“It’s a complex answer, but it’s doable. By investing in our field research team, we’ve selected about a dozen important projects to address. Our 2023 budget doubled, and we’ve more than tripled our private donations. We are seeing people coming to the table that want to see this situation fixed. They are ready for a change. It’s encouraging.”

William tells me that Mobile Baykeeper doesn’t know what the area was like in the past, and what brought us to where we are today. “We do know what people who have lived here all their lives tell us. We take that knowledge and try to do something with it.”

William’s message is one of hope. He believes we will return to living shorelines within the next 15 years.  “People are ready for a change. My friends who hunt in the Delta feel that way. If you want healthy water, we can do something about it, but it takes what it takes.”

So, what are the main things Mobile Baykeeper says need to happen? “Four things,” says William:

  1. Decrease sedimentation in Mobile Bay to promote clean water and healthier fisheries
  2. Stop allowing toxics to enter our waterways that make it unsafe to swim and fish
  3. Decrease nutrients that create the algae blooms that prevent seagrasses from growing  
  4. Stop sewage spills and overflows that contaminate the water and the fish we eat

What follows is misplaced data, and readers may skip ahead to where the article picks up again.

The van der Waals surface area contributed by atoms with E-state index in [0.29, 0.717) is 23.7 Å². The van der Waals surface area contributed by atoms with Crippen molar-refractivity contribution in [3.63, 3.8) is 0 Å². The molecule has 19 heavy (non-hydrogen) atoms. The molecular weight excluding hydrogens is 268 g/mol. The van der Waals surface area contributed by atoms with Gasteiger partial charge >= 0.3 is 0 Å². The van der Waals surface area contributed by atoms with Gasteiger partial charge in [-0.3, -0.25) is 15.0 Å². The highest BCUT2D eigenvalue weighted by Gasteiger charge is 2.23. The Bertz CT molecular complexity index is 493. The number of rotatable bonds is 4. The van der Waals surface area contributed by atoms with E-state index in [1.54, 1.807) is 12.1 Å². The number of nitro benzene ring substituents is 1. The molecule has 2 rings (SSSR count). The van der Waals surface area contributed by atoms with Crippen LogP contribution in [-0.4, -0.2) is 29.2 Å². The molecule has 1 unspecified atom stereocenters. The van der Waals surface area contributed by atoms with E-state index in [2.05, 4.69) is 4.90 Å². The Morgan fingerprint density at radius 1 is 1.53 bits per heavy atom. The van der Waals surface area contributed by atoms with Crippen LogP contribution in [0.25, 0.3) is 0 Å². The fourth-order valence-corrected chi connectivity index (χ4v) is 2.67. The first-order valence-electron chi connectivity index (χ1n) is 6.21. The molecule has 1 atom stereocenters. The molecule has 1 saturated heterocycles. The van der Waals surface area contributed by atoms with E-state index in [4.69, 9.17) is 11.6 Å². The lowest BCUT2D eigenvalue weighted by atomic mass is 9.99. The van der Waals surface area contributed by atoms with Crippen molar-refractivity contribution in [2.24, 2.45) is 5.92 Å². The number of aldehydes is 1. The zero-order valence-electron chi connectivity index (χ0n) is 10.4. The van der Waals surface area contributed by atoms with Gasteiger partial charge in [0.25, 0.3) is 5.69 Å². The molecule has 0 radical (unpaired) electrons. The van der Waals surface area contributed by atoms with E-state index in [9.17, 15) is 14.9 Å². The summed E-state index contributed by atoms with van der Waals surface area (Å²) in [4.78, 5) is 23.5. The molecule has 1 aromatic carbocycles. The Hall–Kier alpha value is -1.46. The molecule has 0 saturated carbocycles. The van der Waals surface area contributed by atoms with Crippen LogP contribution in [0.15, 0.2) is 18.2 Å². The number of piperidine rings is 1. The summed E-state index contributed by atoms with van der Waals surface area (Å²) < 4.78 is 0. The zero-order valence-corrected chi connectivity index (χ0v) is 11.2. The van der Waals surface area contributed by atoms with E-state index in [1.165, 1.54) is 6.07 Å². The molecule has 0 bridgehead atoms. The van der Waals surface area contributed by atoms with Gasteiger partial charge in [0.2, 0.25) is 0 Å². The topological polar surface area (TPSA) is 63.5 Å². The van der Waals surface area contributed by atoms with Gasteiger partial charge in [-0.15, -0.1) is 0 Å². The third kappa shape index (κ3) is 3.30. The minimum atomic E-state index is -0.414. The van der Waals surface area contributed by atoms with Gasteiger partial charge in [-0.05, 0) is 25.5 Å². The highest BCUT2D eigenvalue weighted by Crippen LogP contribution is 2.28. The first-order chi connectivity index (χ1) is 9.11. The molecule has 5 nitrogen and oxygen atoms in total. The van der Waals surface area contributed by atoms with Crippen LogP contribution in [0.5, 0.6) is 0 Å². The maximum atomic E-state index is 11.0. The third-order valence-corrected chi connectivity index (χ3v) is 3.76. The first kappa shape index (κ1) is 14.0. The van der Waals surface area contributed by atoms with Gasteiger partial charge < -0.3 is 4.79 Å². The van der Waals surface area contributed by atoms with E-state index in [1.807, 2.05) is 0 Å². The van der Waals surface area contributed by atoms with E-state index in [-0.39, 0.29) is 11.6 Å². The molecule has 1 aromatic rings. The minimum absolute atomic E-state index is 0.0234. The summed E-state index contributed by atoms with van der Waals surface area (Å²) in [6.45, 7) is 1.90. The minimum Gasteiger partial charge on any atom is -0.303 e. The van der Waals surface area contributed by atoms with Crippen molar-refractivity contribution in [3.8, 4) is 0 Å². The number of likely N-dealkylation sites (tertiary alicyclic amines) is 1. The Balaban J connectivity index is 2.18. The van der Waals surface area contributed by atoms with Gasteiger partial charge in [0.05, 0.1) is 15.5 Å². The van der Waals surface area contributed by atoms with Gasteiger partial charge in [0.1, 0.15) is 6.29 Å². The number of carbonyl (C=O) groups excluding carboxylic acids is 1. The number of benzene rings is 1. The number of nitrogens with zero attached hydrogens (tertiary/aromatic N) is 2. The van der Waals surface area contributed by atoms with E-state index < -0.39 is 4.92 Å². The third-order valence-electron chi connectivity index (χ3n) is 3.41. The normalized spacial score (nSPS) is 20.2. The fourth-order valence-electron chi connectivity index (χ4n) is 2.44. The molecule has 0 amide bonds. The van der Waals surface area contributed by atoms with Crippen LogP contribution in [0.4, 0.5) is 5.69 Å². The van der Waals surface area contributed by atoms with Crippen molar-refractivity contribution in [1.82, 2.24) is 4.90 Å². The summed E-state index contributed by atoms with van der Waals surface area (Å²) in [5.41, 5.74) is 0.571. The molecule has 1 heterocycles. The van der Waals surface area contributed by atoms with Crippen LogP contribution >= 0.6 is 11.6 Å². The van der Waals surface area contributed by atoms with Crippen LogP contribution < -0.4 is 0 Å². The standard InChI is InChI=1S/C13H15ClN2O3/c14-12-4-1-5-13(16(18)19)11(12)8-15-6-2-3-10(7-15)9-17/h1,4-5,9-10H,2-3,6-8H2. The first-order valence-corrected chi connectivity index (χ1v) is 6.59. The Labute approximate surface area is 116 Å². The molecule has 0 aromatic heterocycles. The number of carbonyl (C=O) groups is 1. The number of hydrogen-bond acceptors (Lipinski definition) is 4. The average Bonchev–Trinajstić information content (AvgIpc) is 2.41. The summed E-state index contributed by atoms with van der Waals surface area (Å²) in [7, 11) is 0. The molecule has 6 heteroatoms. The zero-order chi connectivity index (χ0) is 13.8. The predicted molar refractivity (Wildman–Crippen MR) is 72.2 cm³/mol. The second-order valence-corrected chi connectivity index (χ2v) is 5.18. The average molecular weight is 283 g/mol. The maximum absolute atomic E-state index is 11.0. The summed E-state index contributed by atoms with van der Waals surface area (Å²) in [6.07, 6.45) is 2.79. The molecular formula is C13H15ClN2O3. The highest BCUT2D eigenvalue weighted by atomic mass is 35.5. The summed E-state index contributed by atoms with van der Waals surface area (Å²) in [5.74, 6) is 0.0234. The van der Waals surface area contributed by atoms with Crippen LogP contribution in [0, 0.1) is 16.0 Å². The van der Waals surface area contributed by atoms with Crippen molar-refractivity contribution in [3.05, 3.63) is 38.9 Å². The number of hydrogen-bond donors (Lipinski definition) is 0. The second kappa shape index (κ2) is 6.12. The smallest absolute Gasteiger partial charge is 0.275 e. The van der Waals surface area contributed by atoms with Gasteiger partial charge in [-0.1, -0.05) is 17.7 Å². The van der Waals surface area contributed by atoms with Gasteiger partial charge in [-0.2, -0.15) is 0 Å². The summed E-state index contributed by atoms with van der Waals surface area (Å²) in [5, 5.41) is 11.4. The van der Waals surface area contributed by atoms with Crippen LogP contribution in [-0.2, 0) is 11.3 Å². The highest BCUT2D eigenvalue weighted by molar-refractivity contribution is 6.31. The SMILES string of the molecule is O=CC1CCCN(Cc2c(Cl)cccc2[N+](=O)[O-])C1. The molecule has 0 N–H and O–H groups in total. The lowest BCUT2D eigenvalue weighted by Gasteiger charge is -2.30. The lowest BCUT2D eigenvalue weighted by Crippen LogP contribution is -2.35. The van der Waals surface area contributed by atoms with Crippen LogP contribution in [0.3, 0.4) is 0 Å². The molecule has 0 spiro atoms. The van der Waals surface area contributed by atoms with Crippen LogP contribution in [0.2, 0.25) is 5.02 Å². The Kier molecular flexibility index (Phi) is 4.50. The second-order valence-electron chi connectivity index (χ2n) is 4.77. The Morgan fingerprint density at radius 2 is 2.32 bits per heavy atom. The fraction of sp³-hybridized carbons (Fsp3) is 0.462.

“If we do all that, we will start to see the health of the water come back. It’s a process of trial and error. Right now we aren’t even allowed to try.” He tells me that ADEM (Alabama Department of Environmental Management) has a hard job. 

“They are underfunded and overworked. Alabama is often the least-funded environmental agency per capita in the United States. Elected officials direct the people who are responsible. Instead of working for the common good, it seems they are working to benefit the few. We must hold our public officials accountable.”

“Coach Saban used to say, ‘If you want to be good, you don’t have a lot of choices because it takes what it takes.’ The same thing applies here. If we want our children and grandchildren to inherit healthy waters, we don’t have a lot of choices because it is going to take what it will take.”

In closing, I asked William what we can do as concerned citizens in the Scenic 98 Coastal communities. “Make small choices every day. Educate yourself. Give us, and organizations like us your support. Make your voice heard. Finally, get involved and write or call your public officials and let them know that this is not okay.”

Thank you, William. That was enlightening, to say the least. I appreciate your passion and dedication. 

Feb 21, 2024
Community Endeavors